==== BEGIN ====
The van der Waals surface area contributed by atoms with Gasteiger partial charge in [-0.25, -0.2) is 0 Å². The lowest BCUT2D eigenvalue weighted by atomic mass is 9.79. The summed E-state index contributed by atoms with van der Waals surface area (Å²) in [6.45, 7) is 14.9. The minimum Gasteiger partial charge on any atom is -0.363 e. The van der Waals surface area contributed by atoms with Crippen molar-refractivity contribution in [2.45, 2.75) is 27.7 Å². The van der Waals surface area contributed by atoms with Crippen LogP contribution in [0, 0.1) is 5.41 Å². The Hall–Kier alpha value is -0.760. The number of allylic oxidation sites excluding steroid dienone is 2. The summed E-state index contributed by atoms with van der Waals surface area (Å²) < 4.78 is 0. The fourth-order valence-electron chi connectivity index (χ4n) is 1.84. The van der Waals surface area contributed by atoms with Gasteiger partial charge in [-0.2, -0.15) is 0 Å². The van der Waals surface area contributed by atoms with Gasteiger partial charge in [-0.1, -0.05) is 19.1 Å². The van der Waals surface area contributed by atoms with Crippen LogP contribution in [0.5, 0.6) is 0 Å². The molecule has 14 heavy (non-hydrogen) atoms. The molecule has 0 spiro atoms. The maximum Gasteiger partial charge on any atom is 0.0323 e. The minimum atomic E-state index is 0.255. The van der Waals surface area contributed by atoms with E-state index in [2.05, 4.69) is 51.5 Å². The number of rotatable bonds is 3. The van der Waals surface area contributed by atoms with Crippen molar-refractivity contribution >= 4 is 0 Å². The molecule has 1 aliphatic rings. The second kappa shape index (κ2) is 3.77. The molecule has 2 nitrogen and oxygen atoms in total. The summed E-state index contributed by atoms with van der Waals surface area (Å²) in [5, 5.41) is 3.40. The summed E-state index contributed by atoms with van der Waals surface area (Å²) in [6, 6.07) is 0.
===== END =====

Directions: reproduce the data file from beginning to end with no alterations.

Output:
The van der Waals surface area contributed by atoms with Gasteiger partial charge in [-0.25, -0.2) is 0 Å². The lowest BCUT2D eigenvalue weighted by atomic mass is 9.79. The summed E-state index contributed by atoms with van der Waals surface area (Å²) in [6.45, 7) is 14.9. The minimum Gasteiger partial charge on any atom is -0.363 e. The van der Waals surface area contributed by atoms with Crippen molar-refractivity contribution in [2.45, 2.75) is 27.7 Å². The van der Waals surface area contributed by atoms with Crippen LogP contribution in [0, 0.1) is 5.41 Å². The Hall–Kier alpha value is -0.760. The number of allylic oxidation sites excluding steroid dienone is 2. The summed E-state index contributed by atoms with van der Waals surface area (Å²) < 4.78 is 0. The fourth-order valence-electron chi connectivity index (χ4n) is 1.84. The van der Waals surface area contributed by atoms with Gasteiger partial charge in [-0.2, -0.15) is 0 Å². The van der Waals surface area contributed by atoms with Gasteiger partial charge in [-0.1, -0.05) is 19.1 Å². The van der Waals surface area contributed by atoms with Crippen LogP contribution in [0.5, 0.6) is 0 Å². The molecule has 14 heavy (non-hydrogen) atoms. The molecule has 0 spiro atoms. The maximum Gasteiger partial charge on any atom is 0.0323 e. The minimum atomic E-state index is 0.255. The van der Waals surface area contributed by atoms with E-state index in [2.05, 4.69) is 51.5 Å². The number of rotatable bonds is 3. The van der Waals surface area contributed by atoms with Crippen molar-refractivity contribution >= 4 is 0 Å². The molecule has 1 aliphatic rings. The second kappa shape index (κ2) is 3.77. The molecule has 2 nitrogen and oxygen atoms in total. The summed E-state index contributed by atoms with van der Waals surface area (Å²) in [5, 5.41) is 3.40. The summed E-state index contributed by atoms with van der Waals surface area (Å²) in [6, 6.07) is 0.